Dr. Seuss's Poems: Lesson for Kids

Instructor: Mel Green

Mel has taught elementary, special education and high school english. She has a master's degree in education.

Dr. Seuss was an author and illustrator. His poems and stories have been made into anything from well-known movies to inspirational quotes for your bedroom wall. Today, we will look at rhymes, repetition and morals in some of his poems.

Dr. Seuss's Poems

Dr. Seuss lived to be 87 years old. Though he never had children of his own, he created wonderful poems for children all over the globe to enjoy.

Dr. Seuss's stories can seen as tales of fiction but also as standalone poetry. This is because he not only used narrative methods such as leaving important messages (called morals) in his writing, but he also used poetic techniques such as rhyme and repetition as well. We will look at these three techniques in more detail now.

Dr. Seuss, also known as Theodor Seuss Geisel
Dr Seuss


Dr. Seuss often used simple rhyme schemes to create a rhythmic pace to his writing. A rhyme scheme is a pattern where the words at the end of each line in a poem rhyme. There are many ways to do this. Let's look at how Dr. Seuss used rhyme.

In One Fish, Two Fish, Red Fish, Blue Fish, Seuss uses words that rhyme exactly - called straight rhymes - to create a simple rhyme scheme:

One Fish Two Fish excerpt

In this poem, lines 1 and 2 rhyme, lines 3 and 4 rhyme, as do lines 5 and 6. The rhyme scheme in this poem is called AABBCC.

However, Dr. Seuss did not always use straight rhymes. He sometimes played around with words by using half rhymes - two words that sound alike but don't rhyme exactly, to add a different rhythm to his work. We can find an example of this in Yertle the Turtle:

Yertle the Turtle excerpt

Say the words 'thundered' and 'hundred' out loud. You should be able to hear that they do not completely rhyme with each other.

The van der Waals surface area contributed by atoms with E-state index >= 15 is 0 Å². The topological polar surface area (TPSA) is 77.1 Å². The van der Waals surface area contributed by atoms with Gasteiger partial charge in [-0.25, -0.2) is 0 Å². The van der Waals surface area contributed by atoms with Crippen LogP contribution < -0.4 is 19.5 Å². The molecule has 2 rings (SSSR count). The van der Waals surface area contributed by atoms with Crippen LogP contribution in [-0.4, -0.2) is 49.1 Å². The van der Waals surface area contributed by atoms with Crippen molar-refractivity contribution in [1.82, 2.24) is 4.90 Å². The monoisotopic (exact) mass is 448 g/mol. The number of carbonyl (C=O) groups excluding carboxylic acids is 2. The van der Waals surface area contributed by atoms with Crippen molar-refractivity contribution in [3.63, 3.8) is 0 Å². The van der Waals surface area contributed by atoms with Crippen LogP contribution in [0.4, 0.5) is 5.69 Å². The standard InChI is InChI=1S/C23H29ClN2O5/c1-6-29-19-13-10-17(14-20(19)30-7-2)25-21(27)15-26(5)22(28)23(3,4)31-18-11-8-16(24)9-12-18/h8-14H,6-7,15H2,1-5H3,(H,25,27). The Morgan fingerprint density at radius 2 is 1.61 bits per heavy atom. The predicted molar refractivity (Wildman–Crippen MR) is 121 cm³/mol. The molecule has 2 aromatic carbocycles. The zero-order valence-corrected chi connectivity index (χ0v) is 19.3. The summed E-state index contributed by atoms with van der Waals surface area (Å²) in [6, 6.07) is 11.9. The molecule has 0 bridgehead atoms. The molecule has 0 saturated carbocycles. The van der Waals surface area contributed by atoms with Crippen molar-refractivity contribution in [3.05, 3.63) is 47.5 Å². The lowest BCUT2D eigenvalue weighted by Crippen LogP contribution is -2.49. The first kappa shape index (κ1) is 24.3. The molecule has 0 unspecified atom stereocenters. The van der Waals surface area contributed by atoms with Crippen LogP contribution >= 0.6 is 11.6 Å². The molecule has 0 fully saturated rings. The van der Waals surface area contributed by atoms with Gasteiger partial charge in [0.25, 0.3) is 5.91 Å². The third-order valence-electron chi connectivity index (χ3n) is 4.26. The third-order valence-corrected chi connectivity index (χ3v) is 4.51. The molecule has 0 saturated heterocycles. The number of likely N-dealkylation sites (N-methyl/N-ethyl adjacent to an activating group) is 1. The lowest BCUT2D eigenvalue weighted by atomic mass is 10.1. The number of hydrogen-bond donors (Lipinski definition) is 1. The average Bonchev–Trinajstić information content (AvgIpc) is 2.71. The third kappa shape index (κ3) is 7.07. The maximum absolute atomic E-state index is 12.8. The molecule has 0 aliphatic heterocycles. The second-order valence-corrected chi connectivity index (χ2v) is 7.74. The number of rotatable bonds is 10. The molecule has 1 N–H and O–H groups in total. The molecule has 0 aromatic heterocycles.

Dr. Seuss created poems that are easily sung or chanted. He was able to do by using repetition in a variety of ways, such as reusing phrases in several lines of the poem. Sometimes he even repeated a whole paragraph.

In Green Eggs and Ham, Seuss created repetition by using the same phrase over and over:

Green Eggs and Ham

Do you see the repetition? Every line but one contains the phrase I do not like them...

Now look at the rhyme scheme of this stanza. It has the same pattern as above: AABBCC!

To unlock this lesson you must be a Study.com Member.
Create your account

Register to view this lesson

Are you a student or a teacher?

Unlock Your Education

See for yourself why 30 million people use Study.com

Become a Study.com member and start learning now.
Become a Member  Back
What teachers are saying about Study.com
Try it risk-free for 30 days

Earning College Credit

Did you know… We have over 200 college courses that prepare you to earn credit by exam that is accepted by over 1,500 colleges and universities. You can test out of the first two years of college and save thousands off your degree. Anyone can earn credit-by-exam regardless of age or education level.

To learn more, visit our Earning Credit Page

Transferring credit to the school of your choice

Not sure what college you want to attend yet? Study.com has thousands of articles about every imaginable degree, area of study and career path that can help you find the school that's right for you.

Create an account to start this course today
Try it risk-free for 30 days!
Create an account